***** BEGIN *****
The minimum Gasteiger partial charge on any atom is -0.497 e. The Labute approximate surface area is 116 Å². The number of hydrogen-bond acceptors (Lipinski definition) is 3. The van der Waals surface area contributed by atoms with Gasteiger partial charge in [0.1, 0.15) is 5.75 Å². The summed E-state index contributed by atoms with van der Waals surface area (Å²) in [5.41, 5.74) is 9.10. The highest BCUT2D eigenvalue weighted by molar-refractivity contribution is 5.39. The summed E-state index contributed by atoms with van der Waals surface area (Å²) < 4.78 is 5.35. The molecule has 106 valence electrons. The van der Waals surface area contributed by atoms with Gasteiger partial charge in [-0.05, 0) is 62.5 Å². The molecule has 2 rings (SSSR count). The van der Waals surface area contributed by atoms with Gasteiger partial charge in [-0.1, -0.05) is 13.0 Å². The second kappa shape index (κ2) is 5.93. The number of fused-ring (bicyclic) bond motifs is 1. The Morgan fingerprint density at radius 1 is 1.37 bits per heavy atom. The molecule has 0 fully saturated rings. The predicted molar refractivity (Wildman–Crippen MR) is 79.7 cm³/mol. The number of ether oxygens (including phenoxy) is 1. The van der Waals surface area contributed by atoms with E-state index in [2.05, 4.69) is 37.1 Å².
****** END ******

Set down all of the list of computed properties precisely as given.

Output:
The minimum Gasteiger partial charge on any atom is -0.497 e. The Labute approximate surface area is 116 Å². The number of hydrogen-bond acceptors (Lipinski definition) is 3. The van der Waals surface area contributed by atoms with Gasteiger partial charge in [0.1, 0.15) is 5.75 Å². The summed E-state index contributed by atoms with van der Waals surface area (Å²) in [5.41, 5.74) is 9.10. The highest BCUT2D eigenvalue weighted by molar-refractivity contribution is 5.39. The summed E-state index contributed by atoms with van der Waals surface area (Å²) < 4.78 is 5.35. The molecule has 106 valence electrons. The van der Waals surface area contributed by atoms with Gasteiger partial charge in [-0.05, 0) is 62.5 Å². The molecule has 2 rings (SSSR count). The van der Waals surface area contributed by atoms with Gasteiger partial charge in [-0.1, -0.05) is 13.0 Å². The second kappa shape index (κ2) is 5.93. The number of fused-ring (bicyclic) bond motifs is 1. The Morgan fingerprint density at radius 1 is 1.37 bits per heavy atom. The molecule has 0 fully saturated rings. The predicted molar refractivity (Wildman–Crippen MR) is 79.7 cm³/mol. The number of ether oxygens (including phenoxy) is 1. The van der Waals surface area contributed by atoms with E-state index in [2.05, 4.69) is 37.1 Å².